Antiepileptic drugs (AEDs) are cleared from the circulation by hemodialysis, principally by diffusion from the blood into the dialysate through the filter membrane. The drug moves from the blood (high concentration) to the dialysate (low concentration) via a concentration gradient. (The principles applicable to hemodialysis also apply to peritoneal dialysis.)
Many factors determine the rate of clearance of a drug during hemodialysis:29
There is no simple equation to predict the amount of an AED that will be lost during dialysis. Drugs that are water-soluble, not highly protein-bound, and that have a small volume of distribution are readily removed by hemodialysis. Drugs with high lipid solubility (i.e., low water solubility), high protein binding, and high volume of distribution will be difficult to remove by hemodialysis.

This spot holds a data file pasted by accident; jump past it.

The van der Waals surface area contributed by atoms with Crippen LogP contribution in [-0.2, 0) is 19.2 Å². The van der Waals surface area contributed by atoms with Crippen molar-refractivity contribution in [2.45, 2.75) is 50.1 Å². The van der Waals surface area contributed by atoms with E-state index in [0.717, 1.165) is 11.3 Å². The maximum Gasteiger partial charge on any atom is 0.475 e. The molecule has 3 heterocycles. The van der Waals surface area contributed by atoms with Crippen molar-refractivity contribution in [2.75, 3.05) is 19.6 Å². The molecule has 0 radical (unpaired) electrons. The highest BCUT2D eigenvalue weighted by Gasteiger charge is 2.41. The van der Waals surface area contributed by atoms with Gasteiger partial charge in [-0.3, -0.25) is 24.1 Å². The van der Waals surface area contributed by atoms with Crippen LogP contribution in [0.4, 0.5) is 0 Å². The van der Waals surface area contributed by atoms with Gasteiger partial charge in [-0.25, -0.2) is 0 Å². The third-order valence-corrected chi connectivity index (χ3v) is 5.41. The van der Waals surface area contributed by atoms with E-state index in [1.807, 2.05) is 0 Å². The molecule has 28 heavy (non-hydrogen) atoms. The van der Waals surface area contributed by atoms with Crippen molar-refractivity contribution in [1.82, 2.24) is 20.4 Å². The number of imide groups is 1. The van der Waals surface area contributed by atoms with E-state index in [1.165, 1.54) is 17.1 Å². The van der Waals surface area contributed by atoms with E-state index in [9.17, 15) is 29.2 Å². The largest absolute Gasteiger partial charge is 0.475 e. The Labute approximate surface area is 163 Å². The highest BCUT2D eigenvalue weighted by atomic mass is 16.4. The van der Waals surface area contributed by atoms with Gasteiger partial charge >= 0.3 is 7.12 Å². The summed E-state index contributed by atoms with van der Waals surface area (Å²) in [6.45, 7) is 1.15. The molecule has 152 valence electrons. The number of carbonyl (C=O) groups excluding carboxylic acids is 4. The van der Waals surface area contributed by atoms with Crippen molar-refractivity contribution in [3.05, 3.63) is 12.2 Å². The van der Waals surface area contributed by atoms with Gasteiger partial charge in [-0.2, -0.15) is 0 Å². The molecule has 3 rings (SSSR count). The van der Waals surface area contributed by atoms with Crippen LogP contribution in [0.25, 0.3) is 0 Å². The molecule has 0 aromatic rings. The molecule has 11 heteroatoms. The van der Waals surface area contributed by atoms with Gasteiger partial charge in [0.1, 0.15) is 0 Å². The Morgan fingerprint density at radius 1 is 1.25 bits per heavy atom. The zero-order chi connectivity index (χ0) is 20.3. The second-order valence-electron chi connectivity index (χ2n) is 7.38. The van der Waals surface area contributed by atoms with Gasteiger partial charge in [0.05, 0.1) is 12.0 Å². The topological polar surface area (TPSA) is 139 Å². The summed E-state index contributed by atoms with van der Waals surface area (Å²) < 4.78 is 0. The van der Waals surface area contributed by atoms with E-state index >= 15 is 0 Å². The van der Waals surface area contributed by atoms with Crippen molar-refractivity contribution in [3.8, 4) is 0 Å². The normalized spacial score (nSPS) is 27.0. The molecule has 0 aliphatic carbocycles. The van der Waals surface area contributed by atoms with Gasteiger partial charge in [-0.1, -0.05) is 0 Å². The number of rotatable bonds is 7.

See Table: Risk of Drug Removal By Hemodialysis for a listing of risk of drug removal by hemodialysis for various AEDs. Note that some removal occurs during dialysis even for “low-risk" drugs.
Adapted from: Browne TR. Renal disorders. In: Ettinger AB and Devinsky O, eds. Managing epilepsy and co-existing disorders. Boston: Butterworth-Heinemann; 2002;49-62. With permission from Elsevier (www.elsevier.com).
Reviewed and revised February 2004 by Steven C. Schachter, MD, epilepsy.com Editorial Board.
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